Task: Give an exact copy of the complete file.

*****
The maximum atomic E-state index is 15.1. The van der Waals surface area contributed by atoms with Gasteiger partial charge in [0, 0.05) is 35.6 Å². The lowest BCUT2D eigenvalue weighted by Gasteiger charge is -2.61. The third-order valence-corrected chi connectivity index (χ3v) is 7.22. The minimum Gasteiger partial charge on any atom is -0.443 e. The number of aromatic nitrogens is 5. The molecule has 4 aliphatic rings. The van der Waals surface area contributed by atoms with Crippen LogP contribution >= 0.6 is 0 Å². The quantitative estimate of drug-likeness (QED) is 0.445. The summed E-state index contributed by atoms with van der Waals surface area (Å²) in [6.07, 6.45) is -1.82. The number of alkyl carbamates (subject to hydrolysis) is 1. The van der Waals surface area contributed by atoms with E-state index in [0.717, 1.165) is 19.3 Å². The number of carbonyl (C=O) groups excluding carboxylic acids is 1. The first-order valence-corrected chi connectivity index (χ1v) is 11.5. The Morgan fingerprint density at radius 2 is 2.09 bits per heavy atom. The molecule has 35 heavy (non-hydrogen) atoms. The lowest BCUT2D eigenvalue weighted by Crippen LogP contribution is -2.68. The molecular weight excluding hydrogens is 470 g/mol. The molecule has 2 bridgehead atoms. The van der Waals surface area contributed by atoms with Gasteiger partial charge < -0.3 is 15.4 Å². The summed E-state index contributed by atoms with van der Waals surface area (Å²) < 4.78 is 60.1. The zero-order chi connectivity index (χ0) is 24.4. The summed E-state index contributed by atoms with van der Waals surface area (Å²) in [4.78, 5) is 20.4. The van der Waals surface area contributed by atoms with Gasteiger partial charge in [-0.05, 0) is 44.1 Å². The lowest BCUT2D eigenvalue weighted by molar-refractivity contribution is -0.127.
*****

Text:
The maximum atomic E-state index is 15.1. The van der Waals surface area contributed by atoms with Gasteiger partial charge in [0, 0.05) is 35.6 Å². The lowest BCUT2D eigenvalue weighted by Gasteiger charge is -2.61. The third-order valence-corrected chi connectivity index (χ3v) is 7.22. The minimum Gasteiger partial charge on any atom is -0.443 e. The number of aromatic nitrogens is 5. The molecule has 4 aliphatic rings. The van der Waals surface area contributed by atoms with Crippen LogP contribution >= 0.6 is 0 Å². The quantitative estimate of drug-likeness (QED) is 0.445. The summed E-state index contributed by atoms with van der Waals surface area (Å²) in [6.07, 6.45) is -1.82. The number of alkyl carbamates (subject to hydrolysis) is 1. The van der Waals surface area contributed by atoms with E-state index in [0.717, 1.165) is 19.3 Å². The number of carbonyl (C=O) groups excluding carboxylic acids is 1. The first-order valence-corrected chi connectivity index (χ1v) is 11.5. The Morgan fingerprint density at radius 2 is 2.09 bits per heavy atom. The molecule has 35 heavy (non-hydrogen) atoms. The lowest BCUT2D eigenvalue weighted by Crippen LogP contribution is -2.68. The molecular weight excluding hydrogens is 470 g/mol. The molecule has 2 bridgehead atoms. The van der Waals surface area contributed by atoms with Gasteiger partial charge < -0.3 is 15.4 Å². The summed E-state index contributed by atoms with van der Waals surface area (Å²) < 4.78 is 60.1. The zero-order chi connectivity index (χ0) is 24.4. The summed E-state index contributed by atoms with van der Waals surface area (Å²) in [4.78, 5) is 20.4. The van der Waals surface area contributed by atoms with Gasteiger partial charge in [-0.05, 0) is 44.1 Å². The lowest BCUT2D eigenvalue weighted by molar-refractivity contribution is -0.127.